21 Circumstances in which adolescent pregnancy occurs. IntendedpregnancySex withinmarriageAdolescentPregnancySex outsidemarriageConsensual sex- Within marriage- Outside a recognised unionUnintendedpregnancyMoving to unintended pregnancies, in many places, adolescents become sexually active at an early age when they do not know how to avoid unwanted pregnancies. They often lack access to condoms and other contraceptives that they need to avoid pregnancies.The pressure to conform to media stereotypes and the norms of their peers as well as impaired judgment resulting from the use of alcohol and other psychoactive substances may act as barriers to contraceptive use.Even if they have condoms, girls and young women are often powerless to insist on their use. This is particularly so when they feel compelled by economic pressures to exchange sex for money or favours.21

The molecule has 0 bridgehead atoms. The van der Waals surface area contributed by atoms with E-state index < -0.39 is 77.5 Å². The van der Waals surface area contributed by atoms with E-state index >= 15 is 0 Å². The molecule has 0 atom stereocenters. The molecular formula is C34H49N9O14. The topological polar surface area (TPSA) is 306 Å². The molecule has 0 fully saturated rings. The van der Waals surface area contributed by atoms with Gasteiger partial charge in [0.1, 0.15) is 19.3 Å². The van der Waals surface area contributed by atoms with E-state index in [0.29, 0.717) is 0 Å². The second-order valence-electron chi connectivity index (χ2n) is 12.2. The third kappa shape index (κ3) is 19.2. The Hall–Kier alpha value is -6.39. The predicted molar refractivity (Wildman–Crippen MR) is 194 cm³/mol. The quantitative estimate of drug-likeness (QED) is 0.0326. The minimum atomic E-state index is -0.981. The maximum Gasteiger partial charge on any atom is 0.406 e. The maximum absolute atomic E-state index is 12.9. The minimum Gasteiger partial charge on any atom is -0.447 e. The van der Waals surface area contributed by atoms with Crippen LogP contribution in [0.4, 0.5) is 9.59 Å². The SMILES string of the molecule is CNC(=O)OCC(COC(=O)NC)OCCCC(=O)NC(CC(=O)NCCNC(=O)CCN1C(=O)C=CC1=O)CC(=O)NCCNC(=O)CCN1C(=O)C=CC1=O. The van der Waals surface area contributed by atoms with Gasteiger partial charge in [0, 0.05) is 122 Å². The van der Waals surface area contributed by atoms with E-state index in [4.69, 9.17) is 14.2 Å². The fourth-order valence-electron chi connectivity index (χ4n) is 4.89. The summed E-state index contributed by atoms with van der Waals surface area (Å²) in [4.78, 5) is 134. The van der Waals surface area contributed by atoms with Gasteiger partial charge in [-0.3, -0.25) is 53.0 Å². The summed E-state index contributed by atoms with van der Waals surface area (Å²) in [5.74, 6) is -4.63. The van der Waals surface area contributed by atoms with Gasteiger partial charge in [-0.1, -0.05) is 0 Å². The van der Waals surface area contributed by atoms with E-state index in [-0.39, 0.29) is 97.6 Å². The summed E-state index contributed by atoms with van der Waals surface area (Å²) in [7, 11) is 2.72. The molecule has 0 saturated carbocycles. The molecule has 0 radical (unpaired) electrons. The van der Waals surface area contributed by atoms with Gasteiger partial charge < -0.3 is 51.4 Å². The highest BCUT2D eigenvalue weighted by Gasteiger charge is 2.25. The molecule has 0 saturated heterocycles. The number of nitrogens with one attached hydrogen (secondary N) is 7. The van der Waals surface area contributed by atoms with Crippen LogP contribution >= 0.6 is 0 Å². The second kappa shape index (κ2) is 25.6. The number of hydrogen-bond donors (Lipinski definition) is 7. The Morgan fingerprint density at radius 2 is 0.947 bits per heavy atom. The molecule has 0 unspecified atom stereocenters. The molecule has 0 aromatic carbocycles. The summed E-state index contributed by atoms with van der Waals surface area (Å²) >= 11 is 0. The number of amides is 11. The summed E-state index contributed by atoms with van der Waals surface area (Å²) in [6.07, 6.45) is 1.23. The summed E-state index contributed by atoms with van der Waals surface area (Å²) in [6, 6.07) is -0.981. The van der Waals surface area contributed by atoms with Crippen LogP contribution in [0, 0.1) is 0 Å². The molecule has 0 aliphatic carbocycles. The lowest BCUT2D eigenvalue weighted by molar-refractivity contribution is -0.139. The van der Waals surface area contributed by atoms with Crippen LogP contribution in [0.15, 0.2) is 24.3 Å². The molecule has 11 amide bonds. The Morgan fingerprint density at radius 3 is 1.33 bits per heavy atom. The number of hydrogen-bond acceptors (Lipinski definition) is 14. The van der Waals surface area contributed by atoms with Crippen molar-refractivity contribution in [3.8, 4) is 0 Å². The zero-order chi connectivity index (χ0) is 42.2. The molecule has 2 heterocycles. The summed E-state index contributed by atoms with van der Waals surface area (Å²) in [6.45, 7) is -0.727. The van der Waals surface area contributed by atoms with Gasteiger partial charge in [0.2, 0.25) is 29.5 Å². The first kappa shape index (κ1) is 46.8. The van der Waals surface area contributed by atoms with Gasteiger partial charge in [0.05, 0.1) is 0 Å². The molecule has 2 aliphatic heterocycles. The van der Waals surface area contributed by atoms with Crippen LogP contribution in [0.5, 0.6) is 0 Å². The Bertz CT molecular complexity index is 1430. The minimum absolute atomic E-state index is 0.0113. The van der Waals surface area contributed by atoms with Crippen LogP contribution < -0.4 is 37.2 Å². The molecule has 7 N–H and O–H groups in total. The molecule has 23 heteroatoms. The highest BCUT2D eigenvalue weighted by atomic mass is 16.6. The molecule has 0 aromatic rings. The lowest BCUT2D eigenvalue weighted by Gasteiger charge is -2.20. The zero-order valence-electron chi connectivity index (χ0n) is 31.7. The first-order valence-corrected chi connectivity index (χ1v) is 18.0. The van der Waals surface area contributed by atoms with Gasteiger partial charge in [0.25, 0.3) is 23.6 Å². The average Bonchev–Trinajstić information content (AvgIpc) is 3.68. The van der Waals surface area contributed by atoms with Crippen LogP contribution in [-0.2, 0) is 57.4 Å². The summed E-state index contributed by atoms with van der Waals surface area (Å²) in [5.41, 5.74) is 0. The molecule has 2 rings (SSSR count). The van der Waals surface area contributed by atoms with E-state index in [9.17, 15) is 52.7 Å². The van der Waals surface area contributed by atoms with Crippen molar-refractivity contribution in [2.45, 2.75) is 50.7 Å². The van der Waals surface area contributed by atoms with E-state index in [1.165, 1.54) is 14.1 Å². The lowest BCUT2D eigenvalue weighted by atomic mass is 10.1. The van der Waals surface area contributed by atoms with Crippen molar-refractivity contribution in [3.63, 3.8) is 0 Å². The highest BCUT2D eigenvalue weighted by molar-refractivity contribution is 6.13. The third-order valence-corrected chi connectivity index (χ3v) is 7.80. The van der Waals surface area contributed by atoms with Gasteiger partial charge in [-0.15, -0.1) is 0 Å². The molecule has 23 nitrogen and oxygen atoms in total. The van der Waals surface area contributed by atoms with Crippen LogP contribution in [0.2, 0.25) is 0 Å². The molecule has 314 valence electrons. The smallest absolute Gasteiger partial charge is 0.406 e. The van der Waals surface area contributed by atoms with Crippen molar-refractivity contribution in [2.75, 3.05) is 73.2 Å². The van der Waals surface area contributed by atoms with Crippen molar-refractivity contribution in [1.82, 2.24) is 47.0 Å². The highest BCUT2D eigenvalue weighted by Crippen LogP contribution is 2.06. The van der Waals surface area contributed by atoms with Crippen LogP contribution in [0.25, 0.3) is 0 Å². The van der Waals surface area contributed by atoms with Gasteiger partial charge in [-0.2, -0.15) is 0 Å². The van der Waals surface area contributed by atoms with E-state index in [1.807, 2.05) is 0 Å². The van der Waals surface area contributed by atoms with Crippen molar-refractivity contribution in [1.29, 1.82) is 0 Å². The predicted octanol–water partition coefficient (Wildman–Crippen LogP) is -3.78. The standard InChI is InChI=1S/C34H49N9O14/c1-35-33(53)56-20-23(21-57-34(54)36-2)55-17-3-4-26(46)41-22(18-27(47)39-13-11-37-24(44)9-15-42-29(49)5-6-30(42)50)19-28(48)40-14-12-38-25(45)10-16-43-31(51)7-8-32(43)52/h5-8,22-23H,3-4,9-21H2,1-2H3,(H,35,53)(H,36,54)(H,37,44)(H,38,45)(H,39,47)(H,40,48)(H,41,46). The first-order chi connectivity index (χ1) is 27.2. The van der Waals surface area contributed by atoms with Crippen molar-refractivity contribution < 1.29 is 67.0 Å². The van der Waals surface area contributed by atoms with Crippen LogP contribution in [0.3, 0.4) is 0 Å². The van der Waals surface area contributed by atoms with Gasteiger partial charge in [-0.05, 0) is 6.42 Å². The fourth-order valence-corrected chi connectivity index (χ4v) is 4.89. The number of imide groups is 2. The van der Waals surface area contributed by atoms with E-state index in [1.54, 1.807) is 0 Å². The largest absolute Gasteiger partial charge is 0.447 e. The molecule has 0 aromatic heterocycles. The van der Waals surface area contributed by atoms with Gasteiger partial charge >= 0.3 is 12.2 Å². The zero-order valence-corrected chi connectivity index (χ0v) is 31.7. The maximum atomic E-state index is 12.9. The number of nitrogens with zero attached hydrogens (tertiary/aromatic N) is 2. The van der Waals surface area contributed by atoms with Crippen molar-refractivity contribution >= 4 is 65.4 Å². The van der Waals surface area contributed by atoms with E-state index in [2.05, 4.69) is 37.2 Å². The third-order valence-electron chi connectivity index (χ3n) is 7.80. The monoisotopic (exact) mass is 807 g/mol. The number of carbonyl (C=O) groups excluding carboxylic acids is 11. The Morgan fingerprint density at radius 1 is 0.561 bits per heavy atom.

22 Circumstances in which adolescent pregnancy occurs. IntendedpregnancySex withinmarriageAdolescentPregnancySex outside arecognised unionConsensual sex- Within marriage- Outside a recognised unionUnintendedpregnancyThe sheer numbers of girls and young women around the world who are subjected to violence, including sexual violence, is staggering. In some cases, the perpetrators are strangers. In many other cases, they are peers or influential adults within - or in close contact with - their families. This makes it harder to refuse unwanted sex or to resist coerced sex. Many girls and young women bear this burden in silence. Even if they do gather the courage to tell someone what has happened, families are often reluctant to act because of fear of bringing shame and stigma upon themselves. The fact that law makers tend to look away from this problem, contributes to the continued existence of this scourge.Non-consensual sex22
23 Levels of coerced sex & its association with age of first sex For many young women’s first sex is coerced. In a WHO study, rates of coerced first sex for all women ranged between 0.4 and 29.9% (World Health Organization, 2005).The study also showed that the likelihood of coerced sex was highest in girls who initiated sex at an early age.In three-quarters of the sites, more than 30% of women who had first sex before 15 reported being coerced.World Health Organization, 2005